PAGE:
Parshat Shemini is difficult in that it relates the story of the sons of Aaron who die after offering up “strange fire” to God.  The words of Conservative Rabbi Shai Held are interesting and meaningful.

This is my edited version of Rabbi Held’s dvar Torah:

“Then Moses said to Aaron, ‘This is what the Lord meant when He said:  Through those who are near to Me I will be sanctified, and before all the people I will be glorified’ ” (10:3).  Moses appears to be saying that God will demonstrate God’s holiness through the priests, “whether by their cooperation with [God] or, as in the present instance, by punishing them.”  How does Aaron respond?  The Torah gives us only two words:  “Va-yidom Aharon” – meaning, according to the conventional translation, “Aaron was silent” (10:3)

But what if Aaron wasn’t silent at all?  Bible scholar Baruch Levine suggests that there are actually two separate meanings to the Biblical Hebrew root d-m-m.  The first, more common meaning is “to be still” – and as we have seen, this is how biblical commentators have almost always understood the term va-yidom when applied to Aaron:  “And Aaron was silent.”  The second, less familiar meaning is “to mourn, to moan.”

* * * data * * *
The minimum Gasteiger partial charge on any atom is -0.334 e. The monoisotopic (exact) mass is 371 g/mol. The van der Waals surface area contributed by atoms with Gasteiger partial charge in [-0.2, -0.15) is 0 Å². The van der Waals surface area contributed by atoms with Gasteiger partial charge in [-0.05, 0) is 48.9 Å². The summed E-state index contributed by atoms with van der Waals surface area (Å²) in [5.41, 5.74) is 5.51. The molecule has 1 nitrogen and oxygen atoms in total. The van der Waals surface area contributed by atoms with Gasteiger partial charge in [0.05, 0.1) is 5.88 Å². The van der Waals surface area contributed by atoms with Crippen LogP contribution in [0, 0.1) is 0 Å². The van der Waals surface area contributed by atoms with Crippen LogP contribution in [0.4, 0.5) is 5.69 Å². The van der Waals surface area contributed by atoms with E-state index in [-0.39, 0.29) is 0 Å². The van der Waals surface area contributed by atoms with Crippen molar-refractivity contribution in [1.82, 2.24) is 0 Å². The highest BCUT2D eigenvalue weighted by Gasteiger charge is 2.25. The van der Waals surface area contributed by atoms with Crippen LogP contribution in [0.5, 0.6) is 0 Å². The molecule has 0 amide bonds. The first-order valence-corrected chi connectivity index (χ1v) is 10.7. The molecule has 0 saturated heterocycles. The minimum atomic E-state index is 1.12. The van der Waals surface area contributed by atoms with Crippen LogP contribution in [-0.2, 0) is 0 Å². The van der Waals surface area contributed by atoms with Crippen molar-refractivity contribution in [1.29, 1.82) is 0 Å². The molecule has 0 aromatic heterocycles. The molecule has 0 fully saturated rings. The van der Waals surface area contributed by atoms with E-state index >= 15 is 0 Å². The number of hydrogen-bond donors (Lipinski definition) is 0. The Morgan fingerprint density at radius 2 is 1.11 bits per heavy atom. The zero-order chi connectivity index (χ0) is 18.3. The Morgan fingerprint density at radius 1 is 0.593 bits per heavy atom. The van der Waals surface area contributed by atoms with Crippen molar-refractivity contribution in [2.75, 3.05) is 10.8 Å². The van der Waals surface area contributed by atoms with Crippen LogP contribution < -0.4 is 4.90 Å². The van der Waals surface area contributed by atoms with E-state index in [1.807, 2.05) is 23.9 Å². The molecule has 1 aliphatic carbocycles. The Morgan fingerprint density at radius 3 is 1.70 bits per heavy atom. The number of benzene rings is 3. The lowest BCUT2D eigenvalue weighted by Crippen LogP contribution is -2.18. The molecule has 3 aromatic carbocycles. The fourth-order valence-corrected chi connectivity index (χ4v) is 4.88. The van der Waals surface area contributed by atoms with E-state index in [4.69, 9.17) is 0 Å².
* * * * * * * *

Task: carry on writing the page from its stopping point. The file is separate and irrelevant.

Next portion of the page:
On Levine’s interpretation, the Torah tells us that “Aaron reacted in the customary manner; he moaned or wailed and was about to initiate formal mourning and lamentation for his two lost sons.”  The whole story now appears in a very different and more subtle light:  Aaron moans and cries out because the agony of a father upon the loss of his children is irrepressible.  But Moses forbids him and his remaining sons from initiating formal rites of mourning, i.e. bearing their heads and rending their garments.  Instead, he assures them, the people will mourn on their behalf (10:6).

How are we to understand Moses’ conduct?  Faced with the sudden, shocking, and seemingly inexplicable death of Aaron’s two sons, Moses is at a loss.  He turns to his elder brother and offers a theological explanation:  “Through those who are near to Me I will show Myself holy, and before all the people I will be glorified.”  Aaron’s response is extremely telling:  He goes right on mourning.  Moses responds by re-affirming a theological truth he believes can help him (and Aaron) make sense of this unendurable turn of events.  But Aaron will have none of it.